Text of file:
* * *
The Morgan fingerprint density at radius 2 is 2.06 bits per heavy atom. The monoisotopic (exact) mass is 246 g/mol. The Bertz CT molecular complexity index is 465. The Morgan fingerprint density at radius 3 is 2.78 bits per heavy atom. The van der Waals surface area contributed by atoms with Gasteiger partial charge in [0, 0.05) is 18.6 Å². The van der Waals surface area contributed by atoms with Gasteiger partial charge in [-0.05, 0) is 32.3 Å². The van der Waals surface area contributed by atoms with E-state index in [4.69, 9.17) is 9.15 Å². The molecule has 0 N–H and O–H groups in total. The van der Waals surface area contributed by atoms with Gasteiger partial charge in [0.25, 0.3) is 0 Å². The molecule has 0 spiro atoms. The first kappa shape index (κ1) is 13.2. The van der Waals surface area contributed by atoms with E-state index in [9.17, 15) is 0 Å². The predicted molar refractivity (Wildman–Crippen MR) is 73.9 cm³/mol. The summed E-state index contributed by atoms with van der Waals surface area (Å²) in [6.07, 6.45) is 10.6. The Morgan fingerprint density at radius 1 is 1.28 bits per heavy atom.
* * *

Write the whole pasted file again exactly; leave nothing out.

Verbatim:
The Morgan fingerprint density at radius 2 is 2.06 bits per heavy atom. The monoisotopic (exact) mass is 246 g/mol. The Bertz CT molecular complexity index is 465. The Morgan fingerprint density at radius 3 is 2.78 bits per heavy atom. The van der Waals surface area contributed by atoms with Gasteiger partial charge in [0, 0.05) is 18.6 Å². The van der Waals surface area contributed by atoms with Gasteiger partial charge in [-0.05, 0) is 32.3 Å². The van der Waals surface area contributed by atoms with E-state index in [4.69, 9.17) is 9.15 Å². The molecule has 0 N–H and O–H groups in total. The van der Waals surface area contributed by atoms with Gasteiger partial charge in [0.25, 0.3) is 0 Å². The molecule has 0 spiro atoms. The first kappa shape index (κ1) is 13.2. The van der Waals surface area contributed by atoms with E-state index in [9.17, 15) is 0 Å². The predicted molar refractivity (Wildman–Crippen MR) is 73.9 cm³/mol. The summed E-state index contributed by atoms with van der Waals surface area (Å²) in [6.07, 6.45) is 10.6. The Morgan fingerprint density at radius 1 is 1.28 bits per heavy atom.